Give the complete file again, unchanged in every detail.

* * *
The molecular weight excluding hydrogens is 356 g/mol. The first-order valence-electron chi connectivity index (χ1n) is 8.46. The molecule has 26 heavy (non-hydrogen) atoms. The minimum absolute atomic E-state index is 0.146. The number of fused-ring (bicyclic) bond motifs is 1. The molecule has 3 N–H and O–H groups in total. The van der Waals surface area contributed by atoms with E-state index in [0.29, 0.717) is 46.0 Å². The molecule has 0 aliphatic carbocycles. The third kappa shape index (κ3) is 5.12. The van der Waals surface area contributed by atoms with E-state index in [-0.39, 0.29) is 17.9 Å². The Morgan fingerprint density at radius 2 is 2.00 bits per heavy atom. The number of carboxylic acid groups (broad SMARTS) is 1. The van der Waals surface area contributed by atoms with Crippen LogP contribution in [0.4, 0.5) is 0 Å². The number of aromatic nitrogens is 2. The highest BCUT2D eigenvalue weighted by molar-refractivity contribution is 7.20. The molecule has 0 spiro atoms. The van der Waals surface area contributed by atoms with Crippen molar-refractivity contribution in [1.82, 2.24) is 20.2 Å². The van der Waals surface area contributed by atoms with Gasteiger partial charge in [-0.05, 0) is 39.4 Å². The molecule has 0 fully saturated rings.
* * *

The molecular weight excluding hydrogens is 356 g/mol. The first-order valence-electron chi connectivity index (χ1n) is 8.46. The molecule has 26 heavy (non-hydrogen) atoms. The minimum absolute atomic E-state index is 0.146. The number of fused-ring (bicyclic) bond motifs is 1. The molecule has 3 N–H and O–H groups in total. The van der Waals surface area contributed by atoms with E-state index in [0.29, 0.717) is 46.0 Å². The molecule has 0 aliphatic carbocycles. The third kappa shape index (κ3) is 5.12. The van der Waals surface area contributed by atoms with E-state index in [-0.39, 0.29) is 17.9 Å². The Morgan fingerprint density at radius 2 is 2.00 bits per heavy atom. The number of carboxylic acid groups (broad SMARTS) is 1. The van der Waals surface area contributed by atoms with Crippen LogP contribution in [0.4, 0.5) is 0 Å². The number of aromatic nitrogens is 2. The highest BCUT2D eigenvalue weighted by molar-refractivity contribution is 7.20. The molecule has 0 spiro atoms. The van der Waals surface area contributed by atoms with Crippen molar-refractivity contribution in [1.82, 2.24) is 20.2 Å². The van der Waals surface area contributed by atoms with Gasteiger partial charge in [-0.05, 0) is 39.4 Å². The molecule has 0 fully saturated rings.